The euphoria currently surrounding the fifth generation new 2009 BMW 7 Series will go unchecked for a while to come, at least until the car is launched. In the UK this will be 15th November 2008. Still a while off, but if you cannot wait, read on.
7 Series as the epitome of BMW excellence, is meant to be the height of dynamic driving tool mashed with comfort levels associated with this competitive segment, as well as environment-friendly propositions. With all this in mind, BMW has created the 730D, which with its new engine, aims to overthrow any and every other rival of this level. The 3.0-litre turbo diesel has shed 5kg compared to its predecessor, thanks to all-aluminium construction. Yet it produces class-leading figures of 245 hp/180kW and 540Nm of torque, spread from 1,750 rpm to 3,000rpm. The 730D spits 192 g/km of CO2 , sprints to 62mph from naught in 7.2 seconds and tops off at 153 mph.
More stunning are figures delivered by the 740i/L and 750i/L. The former misleadingly uses the multi-award-winning 3.0-litre straight six engine (mated to a standard 6-speed automatic gearbox) famous for its two turbos to crank out 326 hp/ 240kW and a stump-pulling 450Nm. For the current range-topper (we are still a while away from 760i and at least a year and half away from the M7) the 750i/L, down was the way to go, from 4.8 to 4.4-litre V8. But this time again, two turbos assist in conjuring 407hp/ 300kW and a boat-hauling 600Nm in torque. Unlike the previous car with its gear stalk located behind the steering wheel, the use of X5/ X6/ 5 Series centrally-located gearlever ensures driver will be able to change gears too in semi-auto mode.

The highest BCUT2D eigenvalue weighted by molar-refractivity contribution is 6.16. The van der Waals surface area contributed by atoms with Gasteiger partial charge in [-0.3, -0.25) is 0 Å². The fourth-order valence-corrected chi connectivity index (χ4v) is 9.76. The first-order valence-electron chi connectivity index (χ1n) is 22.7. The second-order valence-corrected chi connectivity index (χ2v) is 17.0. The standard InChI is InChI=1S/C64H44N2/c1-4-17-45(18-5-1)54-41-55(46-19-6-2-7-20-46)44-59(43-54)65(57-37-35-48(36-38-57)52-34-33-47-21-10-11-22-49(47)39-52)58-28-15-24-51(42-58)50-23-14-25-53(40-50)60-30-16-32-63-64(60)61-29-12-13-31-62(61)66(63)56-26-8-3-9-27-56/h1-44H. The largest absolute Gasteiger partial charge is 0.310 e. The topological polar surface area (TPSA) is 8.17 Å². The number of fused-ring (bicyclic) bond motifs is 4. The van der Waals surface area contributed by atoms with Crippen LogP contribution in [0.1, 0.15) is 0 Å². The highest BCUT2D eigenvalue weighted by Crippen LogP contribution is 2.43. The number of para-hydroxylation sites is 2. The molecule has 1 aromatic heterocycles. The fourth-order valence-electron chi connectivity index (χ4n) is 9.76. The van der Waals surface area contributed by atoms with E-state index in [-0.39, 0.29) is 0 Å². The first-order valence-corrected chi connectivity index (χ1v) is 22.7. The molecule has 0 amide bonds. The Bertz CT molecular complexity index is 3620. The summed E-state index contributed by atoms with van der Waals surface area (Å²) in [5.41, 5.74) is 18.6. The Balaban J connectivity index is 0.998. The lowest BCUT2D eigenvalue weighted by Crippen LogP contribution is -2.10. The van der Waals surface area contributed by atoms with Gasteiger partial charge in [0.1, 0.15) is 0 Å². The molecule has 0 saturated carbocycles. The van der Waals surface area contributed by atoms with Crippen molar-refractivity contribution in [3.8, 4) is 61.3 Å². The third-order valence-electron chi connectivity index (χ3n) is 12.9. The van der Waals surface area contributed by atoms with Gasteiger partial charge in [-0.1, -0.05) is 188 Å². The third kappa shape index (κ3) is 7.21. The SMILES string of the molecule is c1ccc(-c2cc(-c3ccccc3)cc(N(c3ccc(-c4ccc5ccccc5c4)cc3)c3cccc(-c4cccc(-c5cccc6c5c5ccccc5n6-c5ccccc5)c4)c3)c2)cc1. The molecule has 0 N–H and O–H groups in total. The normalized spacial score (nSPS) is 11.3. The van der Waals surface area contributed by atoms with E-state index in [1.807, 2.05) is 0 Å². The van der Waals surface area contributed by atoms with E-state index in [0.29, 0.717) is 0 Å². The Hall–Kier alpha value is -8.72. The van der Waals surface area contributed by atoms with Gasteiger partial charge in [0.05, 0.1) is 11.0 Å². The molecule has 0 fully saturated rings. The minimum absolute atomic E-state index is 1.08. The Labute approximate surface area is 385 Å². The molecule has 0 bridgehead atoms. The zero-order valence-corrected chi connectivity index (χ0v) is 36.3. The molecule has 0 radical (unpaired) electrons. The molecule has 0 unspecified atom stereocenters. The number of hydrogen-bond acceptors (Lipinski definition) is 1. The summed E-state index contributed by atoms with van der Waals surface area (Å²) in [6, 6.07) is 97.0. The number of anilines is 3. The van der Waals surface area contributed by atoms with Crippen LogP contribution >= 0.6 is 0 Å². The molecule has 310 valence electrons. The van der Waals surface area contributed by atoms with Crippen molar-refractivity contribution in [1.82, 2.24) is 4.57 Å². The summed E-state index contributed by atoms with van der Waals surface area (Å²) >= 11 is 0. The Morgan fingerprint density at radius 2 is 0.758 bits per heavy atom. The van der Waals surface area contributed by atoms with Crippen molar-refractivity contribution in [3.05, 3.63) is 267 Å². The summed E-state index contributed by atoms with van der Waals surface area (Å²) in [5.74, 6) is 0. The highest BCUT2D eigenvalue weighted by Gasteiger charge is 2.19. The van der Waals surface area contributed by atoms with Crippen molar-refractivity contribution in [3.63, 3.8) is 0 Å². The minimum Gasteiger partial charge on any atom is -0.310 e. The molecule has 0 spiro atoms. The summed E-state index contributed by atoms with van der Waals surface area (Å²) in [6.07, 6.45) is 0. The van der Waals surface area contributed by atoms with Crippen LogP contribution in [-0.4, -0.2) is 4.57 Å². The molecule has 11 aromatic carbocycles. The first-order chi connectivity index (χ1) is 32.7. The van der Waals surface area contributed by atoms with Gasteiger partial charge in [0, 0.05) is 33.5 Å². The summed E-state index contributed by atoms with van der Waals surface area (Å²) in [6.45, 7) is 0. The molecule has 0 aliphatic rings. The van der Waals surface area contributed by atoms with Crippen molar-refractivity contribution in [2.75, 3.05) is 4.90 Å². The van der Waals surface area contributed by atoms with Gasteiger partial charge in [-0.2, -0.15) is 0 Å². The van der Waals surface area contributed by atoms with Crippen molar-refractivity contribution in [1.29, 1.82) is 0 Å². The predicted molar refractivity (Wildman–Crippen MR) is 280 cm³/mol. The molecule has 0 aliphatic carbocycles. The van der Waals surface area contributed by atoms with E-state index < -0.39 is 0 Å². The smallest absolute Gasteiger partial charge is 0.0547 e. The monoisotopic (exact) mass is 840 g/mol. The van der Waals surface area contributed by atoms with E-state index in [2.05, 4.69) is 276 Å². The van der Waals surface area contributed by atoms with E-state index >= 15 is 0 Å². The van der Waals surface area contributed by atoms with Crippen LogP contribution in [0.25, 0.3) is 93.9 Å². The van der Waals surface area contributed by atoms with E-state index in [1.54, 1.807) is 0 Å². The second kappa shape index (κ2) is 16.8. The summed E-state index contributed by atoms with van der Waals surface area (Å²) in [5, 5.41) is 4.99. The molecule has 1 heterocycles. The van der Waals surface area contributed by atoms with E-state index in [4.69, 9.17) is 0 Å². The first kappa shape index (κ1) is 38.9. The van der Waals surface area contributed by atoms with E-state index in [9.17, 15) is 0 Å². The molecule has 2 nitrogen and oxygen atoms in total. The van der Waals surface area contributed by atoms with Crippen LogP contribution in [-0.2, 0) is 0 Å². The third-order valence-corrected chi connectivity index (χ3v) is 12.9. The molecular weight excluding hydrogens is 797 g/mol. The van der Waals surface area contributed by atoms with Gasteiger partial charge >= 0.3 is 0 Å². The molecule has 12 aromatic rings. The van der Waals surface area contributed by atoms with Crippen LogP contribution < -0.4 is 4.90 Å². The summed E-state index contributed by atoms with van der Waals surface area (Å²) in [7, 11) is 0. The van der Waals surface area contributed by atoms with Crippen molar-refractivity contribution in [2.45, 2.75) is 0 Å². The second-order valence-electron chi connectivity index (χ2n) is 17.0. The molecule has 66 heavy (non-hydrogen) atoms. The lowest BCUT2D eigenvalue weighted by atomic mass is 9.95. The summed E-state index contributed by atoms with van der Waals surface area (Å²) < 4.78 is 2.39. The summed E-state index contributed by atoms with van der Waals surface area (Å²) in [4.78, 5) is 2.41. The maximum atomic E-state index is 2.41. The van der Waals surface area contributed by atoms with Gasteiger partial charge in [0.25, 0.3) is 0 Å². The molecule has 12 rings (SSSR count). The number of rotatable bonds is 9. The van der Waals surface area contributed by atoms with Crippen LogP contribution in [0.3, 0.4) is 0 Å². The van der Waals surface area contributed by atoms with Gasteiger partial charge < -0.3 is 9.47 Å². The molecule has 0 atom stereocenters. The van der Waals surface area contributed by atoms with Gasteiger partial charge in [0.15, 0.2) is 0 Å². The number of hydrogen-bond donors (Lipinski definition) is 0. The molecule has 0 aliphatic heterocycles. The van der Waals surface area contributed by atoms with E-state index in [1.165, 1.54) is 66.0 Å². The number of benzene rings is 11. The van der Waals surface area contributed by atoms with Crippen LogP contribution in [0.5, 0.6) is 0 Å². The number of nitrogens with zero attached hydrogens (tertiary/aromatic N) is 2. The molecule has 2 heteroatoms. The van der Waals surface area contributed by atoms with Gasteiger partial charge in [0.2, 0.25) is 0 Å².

To help harness all this potency is Drive Dynamic Control, a system that lets the driver customize his/ her preferred suspension and other settings relating to driving style and comfort levels. A host of other technological marvels will accompany each new 7 Series, depending on options taken. For instance, the lane departure will be available as well as Integral Active Steering which allows the rear wheels to turn by up to 3 degrees for optimum parking ability and other advantages. iDrive has been simplified even further than what we saw in the facelift version of the car and features a ‘return’ function to take you back one step if you wish. Graphically it is advanced as well, and offers 3D visualisation. Just as one or four others in the market today, the 7 Series offers an internal 8G hard drive that can store up to 100 CDs – I guess depending on whether you have Jim Reeves or speeches by Margaret Thatcher in them – and can be accessed easily through iDrive.
Because I don’t have the whole Internet to explain the new BMW 7 Series I’ll stop here. But before I go, check out the video presentation of the car and enjoy motionally what it can do.